So hey, if Apple's going to elbow in on the phone business, it's only fair for Nokia to barge into music, isn't it? That must have been the thinking. At an event in London at which the company put forward a bounty of new devices, it also announced something called Ovi, a brand name for a range of new Internet services, one of which is a music store.
Ovi means "door" in Nokia's native Finnish; Nokia hopes that people will consider it the entrance to their mobile lives, or something like that. The music store promises to carry "millions of tracks from major artists, independent labels as well as a broad range of local artists from around the world," though there's no specific word on which labels and artists yet.
The store, which will debut later this year, will offer purchases to mobile phones -- that is, unlike on the iPhone, you can buy a song from your mobile and listen immediately. Tracks will cost 1 euro each, with full albums going for 10 euros. Nokia will also offer a subscription streaming service for 10 euros a month.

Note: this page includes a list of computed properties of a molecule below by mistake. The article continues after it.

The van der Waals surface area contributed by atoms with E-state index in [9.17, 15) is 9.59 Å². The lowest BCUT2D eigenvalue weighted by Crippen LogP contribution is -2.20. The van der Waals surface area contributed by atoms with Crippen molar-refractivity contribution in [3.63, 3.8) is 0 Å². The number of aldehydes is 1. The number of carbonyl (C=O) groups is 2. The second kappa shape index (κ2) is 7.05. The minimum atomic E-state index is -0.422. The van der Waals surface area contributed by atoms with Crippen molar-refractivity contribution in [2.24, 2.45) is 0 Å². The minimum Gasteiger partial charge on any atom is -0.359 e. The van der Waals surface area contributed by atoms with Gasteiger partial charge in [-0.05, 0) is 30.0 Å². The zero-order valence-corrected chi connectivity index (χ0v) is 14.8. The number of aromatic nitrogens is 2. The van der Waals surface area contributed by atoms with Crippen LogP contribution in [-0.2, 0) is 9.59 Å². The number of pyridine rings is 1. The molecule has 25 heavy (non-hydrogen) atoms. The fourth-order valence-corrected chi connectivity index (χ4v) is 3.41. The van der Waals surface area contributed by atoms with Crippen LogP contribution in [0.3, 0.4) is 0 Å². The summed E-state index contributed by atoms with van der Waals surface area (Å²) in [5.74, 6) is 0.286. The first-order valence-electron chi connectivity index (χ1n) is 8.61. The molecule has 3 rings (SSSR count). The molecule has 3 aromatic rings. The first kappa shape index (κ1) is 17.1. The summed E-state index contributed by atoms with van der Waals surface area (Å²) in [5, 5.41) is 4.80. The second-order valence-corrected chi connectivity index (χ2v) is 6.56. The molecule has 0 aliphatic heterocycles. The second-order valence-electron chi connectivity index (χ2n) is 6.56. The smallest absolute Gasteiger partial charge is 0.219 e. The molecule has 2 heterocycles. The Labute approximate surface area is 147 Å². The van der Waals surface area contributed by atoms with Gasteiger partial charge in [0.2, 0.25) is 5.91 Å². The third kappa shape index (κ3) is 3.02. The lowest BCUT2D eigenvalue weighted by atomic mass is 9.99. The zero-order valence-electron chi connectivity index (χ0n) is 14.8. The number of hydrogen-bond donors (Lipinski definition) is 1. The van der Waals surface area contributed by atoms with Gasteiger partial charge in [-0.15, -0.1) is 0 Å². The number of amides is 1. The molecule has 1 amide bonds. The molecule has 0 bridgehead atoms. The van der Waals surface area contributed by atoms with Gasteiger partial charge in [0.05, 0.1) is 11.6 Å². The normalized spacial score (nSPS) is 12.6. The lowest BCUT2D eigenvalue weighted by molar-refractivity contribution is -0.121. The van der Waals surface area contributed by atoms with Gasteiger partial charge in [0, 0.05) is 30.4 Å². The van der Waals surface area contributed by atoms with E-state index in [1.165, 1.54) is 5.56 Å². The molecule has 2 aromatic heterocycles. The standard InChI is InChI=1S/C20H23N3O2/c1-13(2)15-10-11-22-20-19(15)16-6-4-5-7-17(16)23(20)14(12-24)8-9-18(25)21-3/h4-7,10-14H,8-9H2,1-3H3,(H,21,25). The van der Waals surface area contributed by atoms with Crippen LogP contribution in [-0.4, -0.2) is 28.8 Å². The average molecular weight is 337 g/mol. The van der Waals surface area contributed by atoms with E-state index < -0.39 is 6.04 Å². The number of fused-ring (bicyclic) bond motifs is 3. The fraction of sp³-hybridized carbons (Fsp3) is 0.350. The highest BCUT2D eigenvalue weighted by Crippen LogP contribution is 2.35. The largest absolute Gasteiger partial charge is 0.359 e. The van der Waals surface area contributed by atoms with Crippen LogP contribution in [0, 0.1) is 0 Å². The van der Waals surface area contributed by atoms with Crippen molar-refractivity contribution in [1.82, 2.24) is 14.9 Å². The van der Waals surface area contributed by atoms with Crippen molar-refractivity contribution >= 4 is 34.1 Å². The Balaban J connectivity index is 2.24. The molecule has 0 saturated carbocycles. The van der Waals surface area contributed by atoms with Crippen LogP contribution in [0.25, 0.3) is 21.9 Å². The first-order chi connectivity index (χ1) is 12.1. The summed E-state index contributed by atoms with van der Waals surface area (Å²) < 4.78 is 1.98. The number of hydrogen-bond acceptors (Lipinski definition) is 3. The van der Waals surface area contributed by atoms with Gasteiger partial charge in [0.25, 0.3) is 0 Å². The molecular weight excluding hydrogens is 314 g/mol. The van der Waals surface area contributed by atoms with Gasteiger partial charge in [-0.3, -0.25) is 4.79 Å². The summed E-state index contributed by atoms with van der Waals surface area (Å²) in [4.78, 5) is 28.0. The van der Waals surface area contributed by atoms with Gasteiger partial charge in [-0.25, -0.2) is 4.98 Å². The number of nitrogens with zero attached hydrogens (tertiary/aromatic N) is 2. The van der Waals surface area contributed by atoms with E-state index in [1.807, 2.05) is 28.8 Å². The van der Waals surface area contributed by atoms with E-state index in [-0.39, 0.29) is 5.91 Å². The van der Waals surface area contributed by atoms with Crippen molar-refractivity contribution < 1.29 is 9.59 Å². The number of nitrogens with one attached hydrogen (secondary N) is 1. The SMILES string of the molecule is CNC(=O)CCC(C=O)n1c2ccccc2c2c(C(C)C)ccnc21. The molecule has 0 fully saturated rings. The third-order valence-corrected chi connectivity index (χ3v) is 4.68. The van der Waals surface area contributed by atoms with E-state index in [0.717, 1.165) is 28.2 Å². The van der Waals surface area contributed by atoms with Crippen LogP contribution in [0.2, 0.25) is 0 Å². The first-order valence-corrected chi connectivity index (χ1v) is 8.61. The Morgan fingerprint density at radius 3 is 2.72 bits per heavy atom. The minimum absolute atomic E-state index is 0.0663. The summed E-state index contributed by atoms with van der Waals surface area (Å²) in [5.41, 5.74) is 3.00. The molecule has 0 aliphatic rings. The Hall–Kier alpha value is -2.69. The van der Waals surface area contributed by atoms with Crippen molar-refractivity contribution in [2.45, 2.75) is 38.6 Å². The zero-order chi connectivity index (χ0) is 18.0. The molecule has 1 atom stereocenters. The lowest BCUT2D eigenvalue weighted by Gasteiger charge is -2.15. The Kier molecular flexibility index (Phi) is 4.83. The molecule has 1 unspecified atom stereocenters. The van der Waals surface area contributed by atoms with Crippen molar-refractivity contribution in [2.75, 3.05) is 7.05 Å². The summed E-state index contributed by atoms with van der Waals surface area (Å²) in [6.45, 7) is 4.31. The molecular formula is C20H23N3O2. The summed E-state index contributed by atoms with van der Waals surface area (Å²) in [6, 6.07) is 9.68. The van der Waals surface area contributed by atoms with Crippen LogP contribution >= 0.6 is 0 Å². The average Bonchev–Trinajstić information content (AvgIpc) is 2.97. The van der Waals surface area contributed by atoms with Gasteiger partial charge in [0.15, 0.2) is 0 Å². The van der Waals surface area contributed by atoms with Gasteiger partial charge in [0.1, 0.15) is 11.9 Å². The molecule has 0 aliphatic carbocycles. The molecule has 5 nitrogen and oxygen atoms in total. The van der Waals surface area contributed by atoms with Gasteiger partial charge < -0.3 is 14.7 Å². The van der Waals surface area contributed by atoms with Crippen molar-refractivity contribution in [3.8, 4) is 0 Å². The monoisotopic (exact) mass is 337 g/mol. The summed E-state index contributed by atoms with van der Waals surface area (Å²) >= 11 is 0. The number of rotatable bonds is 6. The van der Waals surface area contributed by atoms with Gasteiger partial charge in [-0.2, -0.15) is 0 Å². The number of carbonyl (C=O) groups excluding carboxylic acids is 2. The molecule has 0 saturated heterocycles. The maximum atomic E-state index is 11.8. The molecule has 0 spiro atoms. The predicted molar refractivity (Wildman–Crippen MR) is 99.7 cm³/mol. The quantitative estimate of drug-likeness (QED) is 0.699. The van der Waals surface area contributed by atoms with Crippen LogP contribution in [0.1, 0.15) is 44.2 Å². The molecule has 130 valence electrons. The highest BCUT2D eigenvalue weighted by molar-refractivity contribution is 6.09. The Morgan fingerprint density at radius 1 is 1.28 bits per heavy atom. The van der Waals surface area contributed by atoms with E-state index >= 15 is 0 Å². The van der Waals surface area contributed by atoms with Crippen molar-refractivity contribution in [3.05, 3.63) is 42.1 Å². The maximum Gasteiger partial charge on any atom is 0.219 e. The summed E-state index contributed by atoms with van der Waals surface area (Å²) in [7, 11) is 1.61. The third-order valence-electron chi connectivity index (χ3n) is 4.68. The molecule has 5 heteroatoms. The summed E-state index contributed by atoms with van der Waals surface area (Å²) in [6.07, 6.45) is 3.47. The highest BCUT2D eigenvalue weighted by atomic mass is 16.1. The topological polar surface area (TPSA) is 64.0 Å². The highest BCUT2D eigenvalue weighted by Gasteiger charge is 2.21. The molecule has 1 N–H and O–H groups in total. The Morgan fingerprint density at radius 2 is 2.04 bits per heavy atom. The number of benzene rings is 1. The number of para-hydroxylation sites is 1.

The music store will be best for folks carrying the new phones Nokia introduced today, including an American version of the N95. The N95 is a much-loved phone, one that has long been considered the only contender to the iPhone's throne; it's been available in Europe for some time but in America it hasn't been able to run at 3G network speeds. Now, in addition to GPS, Wi-Fi, and a 5 megapixel camera, the U.S. version runs HSPDA, making it a true 3G demon. (Faster than the iPhone.) An unlocked version of the phone -- that is, not tied to or subsidized by any carrier -- will go on sale in a couple weeks for a hefty $699. (Nokia also announced an upcoming redesigned 8GB version; it'll go for $749.)
Nokia also put out the N81, the pretty little device pictured above that's meant for multimedia apps. It does sound and full-screen video and Wi-Fi and all the rest, at a price, unlocked, of $499 for one that carries up to 4GB, and $599 for 8GB.